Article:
With BABE, I understand validators to produce blocks and chosen randomly and multiple validators may be eligible to produce a block, already providing a large amount of forks/fork opportunities. If no validator is chosen, or none produce valid blocks, any validator may step in to produce a block.

GRANDPA is supposed to have the validators finalize on the longest chain given the most primary slot validator produced blocks.

If there are valid blocks produced by primary slot validators, yet the validators as a whole finalize on a chain ignoring those blocks and instead favoring blocks produced by secondary slot validators, will non-validator nodes consider this a consensus violation (non-best chain chosen to become best chain) or will they adapt accordingly? I expect the answer will be they'll adapt accordingly, given natural scenario:

  • Primary slot validators take too long to publish
  • Random validator steps in
  • Random validator's block is successfully propagated before a block by a primary slot validator

Yet I wanted to sanity check my understanding of consensus here.

1 Answer 1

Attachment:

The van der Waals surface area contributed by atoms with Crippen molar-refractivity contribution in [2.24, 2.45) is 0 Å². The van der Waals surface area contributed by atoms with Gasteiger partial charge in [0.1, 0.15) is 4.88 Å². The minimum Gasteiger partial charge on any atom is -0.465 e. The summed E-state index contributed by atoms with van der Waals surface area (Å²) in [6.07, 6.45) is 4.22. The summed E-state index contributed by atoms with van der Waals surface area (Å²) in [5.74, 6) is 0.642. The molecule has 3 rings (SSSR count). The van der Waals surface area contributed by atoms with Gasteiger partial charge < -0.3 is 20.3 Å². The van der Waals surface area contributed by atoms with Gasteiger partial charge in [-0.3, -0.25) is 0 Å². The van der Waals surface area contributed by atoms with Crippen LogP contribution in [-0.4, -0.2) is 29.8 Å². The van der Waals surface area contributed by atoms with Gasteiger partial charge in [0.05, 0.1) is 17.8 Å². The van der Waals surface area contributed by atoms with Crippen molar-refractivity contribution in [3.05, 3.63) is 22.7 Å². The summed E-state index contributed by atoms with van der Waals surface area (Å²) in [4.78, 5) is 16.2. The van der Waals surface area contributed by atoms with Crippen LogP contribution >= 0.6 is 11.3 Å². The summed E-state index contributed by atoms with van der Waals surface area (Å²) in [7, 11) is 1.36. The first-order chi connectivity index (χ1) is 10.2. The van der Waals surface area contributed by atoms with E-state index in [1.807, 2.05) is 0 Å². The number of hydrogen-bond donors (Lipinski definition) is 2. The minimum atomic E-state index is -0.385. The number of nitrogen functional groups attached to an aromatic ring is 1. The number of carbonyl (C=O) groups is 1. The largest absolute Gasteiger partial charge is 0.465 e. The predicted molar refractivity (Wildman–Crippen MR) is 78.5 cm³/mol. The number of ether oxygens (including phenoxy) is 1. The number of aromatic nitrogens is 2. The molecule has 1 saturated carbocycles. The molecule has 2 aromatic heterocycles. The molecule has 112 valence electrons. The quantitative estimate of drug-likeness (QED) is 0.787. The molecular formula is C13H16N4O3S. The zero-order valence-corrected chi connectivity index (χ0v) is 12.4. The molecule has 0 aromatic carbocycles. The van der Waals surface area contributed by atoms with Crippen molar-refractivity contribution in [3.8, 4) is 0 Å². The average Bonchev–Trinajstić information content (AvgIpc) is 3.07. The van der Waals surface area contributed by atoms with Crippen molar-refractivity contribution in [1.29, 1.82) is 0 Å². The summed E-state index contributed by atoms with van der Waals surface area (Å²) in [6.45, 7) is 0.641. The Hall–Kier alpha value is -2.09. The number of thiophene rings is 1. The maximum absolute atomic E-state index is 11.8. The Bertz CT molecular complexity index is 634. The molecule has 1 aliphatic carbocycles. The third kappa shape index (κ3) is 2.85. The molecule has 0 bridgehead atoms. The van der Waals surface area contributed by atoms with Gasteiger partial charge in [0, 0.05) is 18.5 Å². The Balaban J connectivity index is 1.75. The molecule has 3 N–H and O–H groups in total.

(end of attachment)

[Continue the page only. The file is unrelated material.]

GRANDPA as a gadget is meant to function on top of something like BABE, which is a blockchain extension process that is itself eventually consistent. The only goal of GRANDPA is to speed up the eventual consistency where that is possible.

If for some reason, more than 1/3 of nodes began to disrespect the expected BABE fork-choice rule that is used as input for vote in GRANDPA, nodes would defer to the GRANDPA validators to determine what is finalized. One reason for this is that it's difficult (prior to achieving consensus) to prove that a node has received some piece of information, such as a block, before taking a particular action. This means that it's not really feasible to slash or ignore GRANDPA voters who don't appear to be respecting the fork-choice rule.

So to answer your question: in the Substrate implementation of GRANDPA, nodes will defer to GRANDPA finality over the BABE fork-choice rule even if they appear to be in conflict with one another.

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